Video

Cain doubles down, would require ‘loyalty proof’ from Muslims to serve in his administration

Jeff Poor Media Reporter

The former Godfather’s Pizza CEO and 2012 GOP presidential candidate Herman Cain has doubled down on his controversial Muslim comments he made earlier this year saying he would require proof of loyalty to the U.S. Constitution for Muslims to serve in his potential administration.

On Glenn Beck’s Wednesday Fox News Channel program, Cain reiterated his point and he didn’t back down from his prior stance.

“The exact language was when I was asked, ‘Would you be comfortable with a Muslim in your cabinet?’ and I said no,” Cain said. “I would not be comfortable. I didn’t say I wouldn’t appoint one because if they can prove to me they are putting the Constitution of the United States first, they would be a candidate just like everybody else. My entire career I hired good people, great people, regardless of their religious orientation.”

(Cain pledges to cut bills down to three pages or less)

That prompted host Glenn Beck to ask exactly what and of whom he would require proof that they were putting the Constitution first, which Cain made it plain it would be only Muslims:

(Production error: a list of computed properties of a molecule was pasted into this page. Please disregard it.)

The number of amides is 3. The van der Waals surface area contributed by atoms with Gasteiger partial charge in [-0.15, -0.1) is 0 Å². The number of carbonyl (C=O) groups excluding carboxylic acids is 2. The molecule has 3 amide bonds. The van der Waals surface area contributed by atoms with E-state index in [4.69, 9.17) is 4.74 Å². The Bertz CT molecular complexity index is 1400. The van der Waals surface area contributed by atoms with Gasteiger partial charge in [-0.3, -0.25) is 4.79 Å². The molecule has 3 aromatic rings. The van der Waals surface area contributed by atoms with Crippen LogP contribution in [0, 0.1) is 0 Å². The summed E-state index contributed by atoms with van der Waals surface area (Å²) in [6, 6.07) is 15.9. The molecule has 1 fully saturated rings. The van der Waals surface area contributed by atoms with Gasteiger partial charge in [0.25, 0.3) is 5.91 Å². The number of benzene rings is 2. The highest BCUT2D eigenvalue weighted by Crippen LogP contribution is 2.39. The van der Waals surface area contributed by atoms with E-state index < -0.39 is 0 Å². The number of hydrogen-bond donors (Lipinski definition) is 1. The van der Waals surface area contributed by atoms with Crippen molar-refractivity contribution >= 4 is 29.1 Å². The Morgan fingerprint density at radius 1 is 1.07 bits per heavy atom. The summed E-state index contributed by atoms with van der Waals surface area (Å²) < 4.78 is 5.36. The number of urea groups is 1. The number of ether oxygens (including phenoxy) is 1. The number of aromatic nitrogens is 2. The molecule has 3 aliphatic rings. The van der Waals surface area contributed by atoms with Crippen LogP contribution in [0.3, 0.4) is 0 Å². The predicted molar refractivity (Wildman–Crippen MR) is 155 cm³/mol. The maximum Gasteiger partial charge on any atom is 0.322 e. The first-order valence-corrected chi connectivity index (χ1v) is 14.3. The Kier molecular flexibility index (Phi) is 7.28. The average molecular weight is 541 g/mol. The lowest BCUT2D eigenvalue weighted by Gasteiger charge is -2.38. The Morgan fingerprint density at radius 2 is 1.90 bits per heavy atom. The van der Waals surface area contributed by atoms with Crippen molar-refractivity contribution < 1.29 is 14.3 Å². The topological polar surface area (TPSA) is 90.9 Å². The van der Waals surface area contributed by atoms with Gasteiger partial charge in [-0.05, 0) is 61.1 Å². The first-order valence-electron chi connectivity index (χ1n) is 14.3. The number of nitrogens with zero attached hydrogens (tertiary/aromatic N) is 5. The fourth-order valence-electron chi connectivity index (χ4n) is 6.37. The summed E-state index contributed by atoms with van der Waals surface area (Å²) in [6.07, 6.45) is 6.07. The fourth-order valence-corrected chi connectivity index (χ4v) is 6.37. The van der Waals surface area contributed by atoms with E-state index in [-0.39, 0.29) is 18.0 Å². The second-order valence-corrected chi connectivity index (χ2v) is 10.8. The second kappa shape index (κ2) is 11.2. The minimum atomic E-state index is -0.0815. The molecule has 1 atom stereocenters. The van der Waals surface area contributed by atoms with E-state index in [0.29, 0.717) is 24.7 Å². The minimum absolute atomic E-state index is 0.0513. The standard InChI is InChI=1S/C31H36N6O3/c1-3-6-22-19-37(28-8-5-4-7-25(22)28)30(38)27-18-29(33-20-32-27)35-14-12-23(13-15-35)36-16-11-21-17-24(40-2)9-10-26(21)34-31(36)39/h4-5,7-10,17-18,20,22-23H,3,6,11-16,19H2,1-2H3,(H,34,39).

BECK: So wait a minute, are you saying that Muslims have to prove, there has to be a loyalty proof?
CAIN: Yes, to the Constitution of the United States of America.
BECK: Well, would you do that to a Catholic or a Mormon?
CAIN: No, I wouldn’t, I wouldn’t because there is a greater dangerous part of the Muslim faith than there is in these other religions. I know there are some Muslims who talk about but we’re a peaceful religion. I’m sure that there are some peace-loving.

Cain said he had no doubt there were peaceful Muslims. However, he said his motivation came from a post-9/11 speech from Israeli Prime Minister Benjamin Netanyahu.

“I know some of them, too – I absolutely do,” Cain said. “So this isn’t casting a label on all Muslims. When that guy asked me that question in the middle of a rapid fire Q & A session in Iowa, it came out of nowhere, number one. Let me tell you what is in the back of what I thought of, which is why I answered the way I did. I heard [Israeli] Prime Minister Benjamin Netanyahu give a speech a few months after 9/11, 2001. I will never forget what he said in the speech. So that is my point of reference. Number one – terrorism is going to last a long time. He said this is what Americans have to learn. He said number two – they want to kill all of you. No question. That wasn’t great. That was real clear.”